News Source: The News International
Writer: Waseem Abbasi
ISLAMABAD: Amidst a crackdown against online blasphemy, the government has tightened its control over Facebook usage this year with 600 percent hike in successful requests for content restrictions, official data released by the social media giant confirms.
The report issued this month also revealed that Facebook is increasingly cooperating with the Pakistan government by censoring blasphemous content and providing authorities in Islamabad access to user account data and other information. According to a senior Pakistan Telecommunication Authority (PTA) official, the increase in Facebook censorship for Pakistani users is a result of extensive negotiation between the government and the social media company in 2017.
The fresh report shows that Facebook restricted content on its website 177 times in first six months of 2017, marking a 608 percent increase in restricted content from the corresponding period of 2016 when only 25 such restrictions were enforced.
Also there was about 50 percent hike in Pakistani government’s request for data of Facebook users and a 68 percent hike in request for preservation of user data for a few months. This year, for the first six months, data of 1,540 Pakistani users was requested by the government and Facebook complied with requests most of the times (63 percent requests were accepted). In first six months of 2016, the number of such requests was 1,050. Also this year the account record of 613 Pakistani Facebook users was preserved for 90 days in connection with official criminal investigations in Pakistan.
“Based on legal requests from the PTA and Federal Investigation Agency (FIA), we restricted access to items that were alleged to violate local laws prohibiting blasphemy and condemnation of the country’s independence,” Facebook said in its report issued on December 18. Earlier this year, Pakistan sought cooperation from Facebook against blasphemous content and a delegation of the company led by Vice President of Global Public Policy Joel Kaplan visited the country in July to discuss the issue with the then interior minister Chaudhry Nisar Ali Khan.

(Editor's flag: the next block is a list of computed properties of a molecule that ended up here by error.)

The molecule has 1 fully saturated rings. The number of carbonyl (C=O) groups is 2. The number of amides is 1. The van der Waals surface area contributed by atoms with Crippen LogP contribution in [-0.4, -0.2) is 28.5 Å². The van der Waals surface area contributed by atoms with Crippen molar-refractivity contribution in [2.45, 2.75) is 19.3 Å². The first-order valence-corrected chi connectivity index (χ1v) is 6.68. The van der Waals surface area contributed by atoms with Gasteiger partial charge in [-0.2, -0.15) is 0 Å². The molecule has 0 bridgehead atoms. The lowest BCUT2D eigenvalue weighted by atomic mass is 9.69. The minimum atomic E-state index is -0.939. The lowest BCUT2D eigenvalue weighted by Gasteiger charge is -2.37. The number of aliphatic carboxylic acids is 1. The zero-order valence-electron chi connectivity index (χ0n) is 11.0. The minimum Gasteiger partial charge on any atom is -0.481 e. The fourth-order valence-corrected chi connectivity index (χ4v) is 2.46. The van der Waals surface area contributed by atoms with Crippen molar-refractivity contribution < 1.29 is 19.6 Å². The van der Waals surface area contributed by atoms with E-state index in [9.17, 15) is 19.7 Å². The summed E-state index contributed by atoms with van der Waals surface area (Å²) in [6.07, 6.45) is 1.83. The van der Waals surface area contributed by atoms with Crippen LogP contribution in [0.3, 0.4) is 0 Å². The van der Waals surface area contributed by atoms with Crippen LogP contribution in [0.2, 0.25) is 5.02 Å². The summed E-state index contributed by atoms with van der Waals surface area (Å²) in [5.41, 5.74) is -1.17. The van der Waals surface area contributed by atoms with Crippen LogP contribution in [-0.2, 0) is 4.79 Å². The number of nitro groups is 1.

A crackdown was launched against bloggers and Facebook users earlier this year soon after several bloggers went missing mysteriously. After their disappearance, allegations of blasphemy against them started surfacing on social media. However, all five missing bloggers including Salman Haider, Asim Saeed, Waqas Goraya, Ahmed Raza Naseer, and Samar Abbas have been cleared of blasphemy charges this month by the FIA which told the Islamabad High Court (IHC) that it has no evidence against them.
In April this year, allegations of blasphemy claimed life of a journalism student Mashal Khan at Abdul Wali Khan University, Mardan where an angry mob lynched him to death for a controversial Facebook post. However, a joint investigation team probing the incident found no proof that Mashal Khan had committed blasphemy. Blasphemy against Islam and the Holy Prophet (Peace Be Upon Him) is a serious crime in Pakistan which is punishable by death. When contacted, a senior PTA official said the increased Pakistani control over Facebook is mainly to control blasphemous content but in some cases content against national integrity is also restricted.
A Facebook official earlier told The News that the company complies with local laws in host countries.